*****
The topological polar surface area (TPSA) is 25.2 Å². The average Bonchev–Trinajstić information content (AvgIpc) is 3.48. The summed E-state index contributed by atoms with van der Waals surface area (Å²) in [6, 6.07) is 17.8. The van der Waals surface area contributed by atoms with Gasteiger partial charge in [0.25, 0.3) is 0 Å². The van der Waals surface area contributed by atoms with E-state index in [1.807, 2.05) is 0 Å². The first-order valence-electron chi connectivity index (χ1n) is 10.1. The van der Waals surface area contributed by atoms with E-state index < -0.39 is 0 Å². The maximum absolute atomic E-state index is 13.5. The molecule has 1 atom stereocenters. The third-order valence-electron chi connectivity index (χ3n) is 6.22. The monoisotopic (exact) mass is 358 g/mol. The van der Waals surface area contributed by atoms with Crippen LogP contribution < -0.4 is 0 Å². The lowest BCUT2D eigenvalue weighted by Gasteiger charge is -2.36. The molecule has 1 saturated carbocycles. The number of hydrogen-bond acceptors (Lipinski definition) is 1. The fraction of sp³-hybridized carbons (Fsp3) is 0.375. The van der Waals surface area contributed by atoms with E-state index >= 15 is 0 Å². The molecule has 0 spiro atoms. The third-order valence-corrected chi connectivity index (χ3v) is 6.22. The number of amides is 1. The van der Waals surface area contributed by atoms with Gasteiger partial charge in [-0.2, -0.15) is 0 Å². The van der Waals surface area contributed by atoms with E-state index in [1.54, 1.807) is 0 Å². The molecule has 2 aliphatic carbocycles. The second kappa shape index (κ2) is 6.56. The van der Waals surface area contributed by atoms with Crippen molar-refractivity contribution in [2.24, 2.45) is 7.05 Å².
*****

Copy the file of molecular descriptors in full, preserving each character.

The topological polar surface area (TPSA) is 25.2 Å². The average Bonchev–Trinajstić information content (AvgIpc) is 3.48. The summed E-state index contributed by atoms with van der Waals surface area (Å²) in [6, 6.07) is 17.8. The van der Waals surface area contributed by atoms with Gasteiger partial charge in [0.25, 0.3) is 0 Å². The van der Waals surface area contributed by atoms with E-state index in [1.807, 2.05) is 0 Å². The first-order valence-electron chi connectivity index (χ1n) is 10.1. The van der Waals surface area contributed by atoms with E-state index < -0.39 is 0 Å². The maximum absolute atomic E-state index is 13.5. The molecule has 1 atom stereocenters. The third-order valence-electron chi connectivity index (χ3n) is 6.22. The monoisotopic (exact) mass is 358 g/mol. The van der Waals surface area contributed by atoms with Crippen LogP contribution < -0.4 is 0 Å². The lowest BCUT2D eigenvalue weighted by Gasteiger charge is -2.36. The molecule has 1 saturated carbocycles. The number of hydrogen-bond acceptors (Lipinski definition) is 1. The fraction of sp³-hybridized carbons (Fsp3) is 0.375. The van der Waals surface area contributed by atoms with E-state index >= 15 is 0 Å². The molecule has 0 spiro atoms. The third-order valence-corrected chi connectivity index (χ3v) is 6.22. The number of amides is 1. The van der Waals surface area contributed by atoms with Gasteiger partial charge in [-0.2, -0.15) is 0 Å². The van der Waals surface area contributed by atoms with E-state index in [1.54, 1.807) is 0 Å². The molecule has 2 aliphatic carbocycles. The second kappa shape index (κ2) is 6.56. The van der Waals surface area contributed by atoms with Crippen molar-refractivity contribution in [2.24, 2.45) is 7.05 Å².